by Rev. John Van Epps
HARTFORD (10/31/2012) -- The topic of our authorized ministers' luncheon on October 19 was James Pennington, a prominent African American pastor in the mid-1800s. He was born a slave in Maryland in 1809 with the name Jim Pembroke. At the age of 21 he escaped toward Pennsylvania, following the North “pole star.” After several harrowing experiences he found refuge with a Quaker family, who taught him to read and write and develop his blacksmith trade.
After a couple years he had made his way to New Haven, eager to continue his education, become a preacher, and be involved in abolitionist activities. Because he was black he was not allowed to enroll at Yale or borrow books, but he was able to attend several classes.
He became the first black pastor of Temple Street Church, now Dixwell Avenue UCC. He completed his studies and was ordained there in 1838. Then he went to serve a church on Long Island. But within two years he returned to become the first settled pastor of the Talcott Street church in Hartford, now Faith Congregational Church UCC. He was pastor there from 1840 to 1847. Because of his abilities, he was several times elected moderator of the ministers association in Hartford.
James Pennington was not involved in the initial support and defense of the Amistad ship captives. After their release, however, he gathered support for them and for the Mendis' return to Africa, as well as for black missionaries to be sent to Africa. His abolitionist supporters did not seek support from the American Board of Commissioners for Foreign Missions, since it received financial support from slaveholders in the South. Instead, he helped found the Union Missionary Society in Hartford in 1841, with five Amistad Africans in attendance. He was its first president.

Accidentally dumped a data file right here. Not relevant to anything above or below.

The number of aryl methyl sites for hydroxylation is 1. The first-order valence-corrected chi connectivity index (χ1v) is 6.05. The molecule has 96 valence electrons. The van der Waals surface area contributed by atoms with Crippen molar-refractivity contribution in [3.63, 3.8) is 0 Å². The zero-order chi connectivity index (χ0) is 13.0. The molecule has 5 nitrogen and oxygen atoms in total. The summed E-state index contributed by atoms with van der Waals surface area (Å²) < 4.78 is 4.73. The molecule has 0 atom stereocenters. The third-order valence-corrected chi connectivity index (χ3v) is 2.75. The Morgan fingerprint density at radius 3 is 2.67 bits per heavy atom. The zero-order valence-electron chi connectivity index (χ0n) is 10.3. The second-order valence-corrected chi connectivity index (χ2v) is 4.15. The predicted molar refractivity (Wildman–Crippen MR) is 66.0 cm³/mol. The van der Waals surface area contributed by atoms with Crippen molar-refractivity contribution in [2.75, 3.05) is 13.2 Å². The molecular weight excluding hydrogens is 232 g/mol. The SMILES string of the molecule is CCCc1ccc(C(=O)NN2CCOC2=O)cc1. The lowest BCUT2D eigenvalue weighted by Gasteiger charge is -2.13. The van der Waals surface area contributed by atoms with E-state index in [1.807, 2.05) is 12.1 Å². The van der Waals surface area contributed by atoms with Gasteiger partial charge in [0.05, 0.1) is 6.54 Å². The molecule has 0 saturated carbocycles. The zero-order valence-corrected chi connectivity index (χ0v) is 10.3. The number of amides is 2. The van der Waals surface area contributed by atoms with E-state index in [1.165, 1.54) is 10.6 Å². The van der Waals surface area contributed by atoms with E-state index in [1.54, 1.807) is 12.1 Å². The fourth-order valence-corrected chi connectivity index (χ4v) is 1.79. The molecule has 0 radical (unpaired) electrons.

Pennington declined the offer to become the first black missionary. Instead money was raised and, within a year, the Amistad survivors and five missionaries, including two blacks from his church, set sail to return to Sierra Leone to establish a mission there.
|Touchstones with History -- a monthly series from the Connecticut Conference UCC.|
In 1846 the Union Missionary Society was absorbed into the newly formed American Missionary Association, which continued the work to send black missionaries to Africa. Pennington served on its executive board until 1851.
In 1848 James Pennington left to become pastor of a black Presbyterian church in New York City. He traveled in Europe and received a Doctor of Divinity degree from Heidelberg University. In 1850 he published his autobiography “The Fugitive Blacksmith.” He served churches in New York, Maine, Mississippi, and finally Florida, where he died in 1870.
As one tribute said, “A fugitive slave wholly illiterate, in 40 years, by his own efforts, sat among the princes of the land, crowned with academic honors and professional attainment.”
The Rev. John Van Epps is Archivist for the Connecticut Conference UCC.